Papers of Colonel Rupert Alec-Smith and family, of Winestead

14th cent.-1983


Admin History:

Rupert Alexander Alec-Smith was born at Elloughton, near Kingston upon Hull, in 1913. He was the grandson of Alexander Smith, a founding partner of Horsley Smith and Company, a timber importing firm whose small collection of papers dating from 1864 to 1968 is also held at the Hull University Archives (U DHS; see separate entry). Rupert Alec-Smith's parents were Alexander Alec-Smith and Adelaide Horsley.

Rupert Alec-Smith was a man with an abiding interest in local and family history and he spent his life fighting to preserve both. In 1936, the demolition of the Georgian Red Hall in Winestead (originally built by the Hildyard family) left a profound impression on him and he founded the Georgian Society for East Yorkshire in 1937 (papers for Lord Derwent and the society are at U DAS/24/13; see also U DX99). He served with the Green Howards during the war and was in Cyprus and the Middle East making the rank of lieutenant colonel by 1944. On leave during the war he rescued fittings from the Georgian residences of Hull's old High Street as this was almost entirely destroyed by German bombs. After the war the Council showed no desire to restore what was left and Alec-Smith continued to salvage what he could from buildings as they were demolished (The Georgian Society for East Yorkshire).

In 1946 he bought the Old Rectory at Winestead, which had been built in 1728 for the Hildyard family, probably on the site of the rectory in which Andrew Marvell was born, a fact that pleased Alec-Smith [see U DAS/20/1]. An inventory at U DAS/20/3 indicates that this house was fitted with a chimney piece from the demolished Etherington Buildings at 50 High Street, Hull, and the library had doors rescued from the Red Hall. Other inventories and sale catalogues in the papers indicate that Alec-Smith devoted himself to this operation of recovery and restoration of Georgian fittings. In an account of the Old Rectory written by Alec-Smith at U DAS/20/1 the following is recorded: 'Lovers of houses so often seek permanence for the things they love'. Alec-Smith sought permanence for Georgian fittings in the Old Rectory, but he also was responsible for the continued existence of two of Hull's few remaining Georgian buildings, the Maister House at 160 High Street, which was handed over to the National Trust in 1968, and Blaydes House at 6 High Street which was given to the Georgian Society of East Yorkshire in 1971.

The Maister House was of particular significance for Alec-Smith. The Old Rectory stood in the grounds of one of the Maister country houses at Winestead, the White Hall, and he spent his life tracing furniture belonging to the family by writing to contemporary descendants and purchasing portraits of the family dispersed after their fall from fortune in the nineteenth century (U DAS/26/9-10, 38, 40; U DAS/27/64, 69). The source of his fascination with this family seems to have been his 'enchantment' with Winestead (note in a file U DAS/26/40), though Alec-Smith liked to describe himself as 'merchant of Kingston upon Hull' and it may have been his sense of affinity with the mercantile history of Hull that drew him to the greatest of Hull's merchant families.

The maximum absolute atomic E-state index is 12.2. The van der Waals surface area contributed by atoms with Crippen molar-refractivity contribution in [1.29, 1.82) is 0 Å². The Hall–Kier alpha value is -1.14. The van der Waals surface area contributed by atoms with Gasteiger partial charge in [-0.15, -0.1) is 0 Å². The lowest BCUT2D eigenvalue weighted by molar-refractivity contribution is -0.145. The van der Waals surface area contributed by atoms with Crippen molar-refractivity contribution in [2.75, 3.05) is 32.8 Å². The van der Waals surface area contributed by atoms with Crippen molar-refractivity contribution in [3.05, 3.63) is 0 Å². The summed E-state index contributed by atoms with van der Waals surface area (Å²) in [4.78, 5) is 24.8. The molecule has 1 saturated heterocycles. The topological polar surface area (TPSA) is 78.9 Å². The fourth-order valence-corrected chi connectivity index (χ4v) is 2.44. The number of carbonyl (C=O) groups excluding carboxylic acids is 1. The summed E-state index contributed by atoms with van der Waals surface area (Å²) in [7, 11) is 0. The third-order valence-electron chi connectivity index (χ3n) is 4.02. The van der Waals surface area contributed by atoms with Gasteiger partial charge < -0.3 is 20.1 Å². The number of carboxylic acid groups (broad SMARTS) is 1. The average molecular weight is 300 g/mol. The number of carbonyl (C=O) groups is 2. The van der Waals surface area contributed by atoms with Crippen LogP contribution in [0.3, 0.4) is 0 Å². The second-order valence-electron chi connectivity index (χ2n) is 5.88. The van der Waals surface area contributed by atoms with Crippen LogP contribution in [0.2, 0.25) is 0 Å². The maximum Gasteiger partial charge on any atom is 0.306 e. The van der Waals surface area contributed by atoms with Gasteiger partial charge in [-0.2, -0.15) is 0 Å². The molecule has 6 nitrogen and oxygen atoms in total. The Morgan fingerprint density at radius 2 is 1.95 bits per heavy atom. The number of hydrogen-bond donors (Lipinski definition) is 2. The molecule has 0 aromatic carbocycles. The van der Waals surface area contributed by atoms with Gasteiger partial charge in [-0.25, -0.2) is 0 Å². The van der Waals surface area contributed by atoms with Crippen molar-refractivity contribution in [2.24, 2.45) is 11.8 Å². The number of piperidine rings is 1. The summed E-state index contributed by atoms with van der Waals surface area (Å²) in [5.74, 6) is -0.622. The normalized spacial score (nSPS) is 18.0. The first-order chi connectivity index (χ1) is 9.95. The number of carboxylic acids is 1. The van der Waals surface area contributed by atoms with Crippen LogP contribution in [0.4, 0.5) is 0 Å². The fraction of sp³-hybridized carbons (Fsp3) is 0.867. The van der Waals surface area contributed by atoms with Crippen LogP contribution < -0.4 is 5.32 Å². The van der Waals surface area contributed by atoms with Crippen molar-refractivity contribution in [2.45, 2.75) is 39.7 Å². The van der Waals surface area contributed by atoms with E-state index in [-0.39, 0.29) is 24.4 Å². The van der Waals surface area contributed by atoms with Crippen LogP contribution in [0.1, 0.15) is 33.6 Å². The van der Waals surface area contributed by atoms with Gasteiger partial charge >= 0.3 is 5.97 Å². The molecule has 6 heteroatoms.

Alec-Smith was an important member of the Hull and Holderness establishment. He was lord lieutenant of Humberside and he spent a year as lord mayor of Hull from 1970. He was an honorary brother of the closed society Hull Trinity House and he held an honorary doctorate from Hull University. He died in 1983.


Most of U DAS comprises the family papers of Colonel Rupert Alexander Alec-Smith, though embedded within these is a collection of papers belonging to the Maister family (U DAS/26).

The collection includes title deeds, settlements, rentals, maps and plans for a number of places in East Yorkshire, and also includes papers on the medieval church history and civic history of Hedon, papers regarding the White Hall and Old Rectory of Winestead, a programme of entertainment by the Beverley Coons, manorial records for Elstronwick, papers regarding a gift of houses to All Souls in Oxford (U DAS/22), and enclosure acts (U DAS/23), sale catalogues, and a collection of papers regarding the Maister family embedded within the family papers of Rupert Alec-Smith can be found at U DAS/26.

Also included in the collection are the papers and correspondence of Rupert Alexander Alec-Smith (1913-1983) and his family (U DAS/24-25). These include the correspondence of his parents, Alexander Alec-Smith and Adelaide Alec-Smith (nee Horsley) and some miscellaneous papers of his father's including his birth certificate and papers from the First World War. The family correspondence is largely of a personal nature, including letters from Adelaide Horsley to her future husband written between 1904 and 1905 and letters from Alexander Alec-Smith to Adelaide Horsley during three periods of separation from 1903 to 1906, during the First World War from 1915 to 1918 and briefly in 1934. Adelaide Alec-Smith also received letters from her three brothers (Arthur Clive Horsley, Cecil Horsley and Wilfred Horsley) whilst they were away on active service. There are also letters from Rupert Alexander Alec-Smith to and from his parents and sister, Diana Tarleton. There is some military correspondence from his time as staff captain in Cyprus. The latter covers the period 1939 to 1967 as he later sat on their regimental council. There are some miscellaneous items from his war service such as a photograph taken in 1941 in front of a pyramid, a 1941 diary of a Cypriot and material related to entertainment for the troops in Cyprus and the Middle East.